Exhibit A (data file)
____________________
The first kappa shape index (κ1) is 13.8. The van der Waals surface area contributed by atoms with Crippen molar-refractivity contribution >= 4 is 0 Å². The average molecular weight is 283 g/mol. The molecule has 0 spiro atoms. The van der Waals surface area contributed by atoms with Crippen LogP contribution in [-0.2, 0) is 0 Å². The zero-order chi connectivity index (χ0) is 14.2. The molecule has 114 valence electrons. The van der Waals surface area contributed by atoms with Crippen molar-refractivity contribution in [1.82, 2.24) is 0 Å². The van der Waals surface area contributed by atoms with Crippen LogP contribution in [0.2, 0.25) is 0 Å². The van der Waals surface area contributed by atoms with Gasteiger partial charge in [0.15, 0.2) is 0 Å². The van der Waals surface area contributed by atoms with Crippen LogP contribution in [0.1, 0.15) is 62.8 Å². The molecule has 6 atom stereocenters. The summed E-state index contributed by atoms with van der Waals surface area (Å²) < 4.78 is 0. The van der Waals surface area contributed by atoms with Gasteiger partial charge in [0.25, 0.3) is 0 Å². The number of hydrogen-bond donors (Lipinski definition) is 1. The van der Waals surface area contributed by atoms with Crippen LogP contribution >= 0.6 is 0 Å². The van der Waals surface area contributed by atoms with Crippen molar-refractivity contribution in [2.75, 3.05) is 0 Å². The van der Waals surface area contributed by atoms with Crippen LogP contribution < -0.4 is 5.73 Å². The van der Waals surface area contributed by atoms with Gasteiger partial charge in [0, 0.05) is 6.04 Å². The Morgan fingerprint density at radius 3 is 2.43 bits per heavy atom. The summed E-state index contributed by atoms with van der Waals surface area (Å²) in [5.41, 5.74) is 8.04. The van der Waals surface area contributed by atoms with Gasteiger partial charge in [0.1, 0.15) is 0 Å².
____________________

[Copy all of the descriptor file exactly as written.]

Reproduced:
The first kappa shape index (κ1) is 13.8. The van der Waals surface area contributed by atoms with Crippen molar-refractivity contribution >= 4 is 0 Å². The average molecular weight is 283 g/mol. The molecule has 0 spiro atoms. The van der Waals surface area contributed by atoms with Crippen LogP contribution in [-0.2, 0) is 0 Å². The zero-order chi connectivity index (χ0) is 14.2. The molecule has 114 valence electrons. The van der Waals surface area contributed by atoms with Crippen molar-refractivity contribution in [1.82, 2.24) is 0 Å². The van der Waals surface area contributed by atoms with Crippen LogP contribution in [0.2, 0.25) is 0 Å². The van der Waals surface area contributed by atoms with Gasteiger partial charge in [0.15, 0.2) is 0 Å². The van der Waals surface area contributed by atoms with Crippen LogP contribution in [0.1, 0.15) is 62.8 Å². The molecule has 6 atom stereocenters. The summed E-state index contributed by atoms with van der Waals surface area (Å²) < 4.78 is 0. The van der Waals surface area contributed by atoms with Gasteiger partial charge in [0.25, 0.3) is 0 Å². The number of hydrogen-bond donors (Lipinski definition) is 1. The van der Waals surface area contributed by atoms with Crippen LogP contribution >= 0.6 is 0 Å². The van der Waals surface area contributed by atoms with Crippen molar-refractivity contribution in [2.75, 3.05) is 0 Å². The van der Waals surface area contributed by atoms with Crippen LogP contribution < -0.4 is 5.73 Å². The van der Waals surface area contributed by atoms with Gasteiger partial charge in [0, 0.05) is 6.04 Å². The Morgan fingerprint density at radius 3 is 2.43 bits per heavy atom. The summed E-state index contributed by atoms with van der Waals surface area (Å²) in [5.41, 5.74) is 8.04. The van der Waals surface area contributed by atoms with Gasteiger partial charge in [0.1, 0.15) is 0 Å².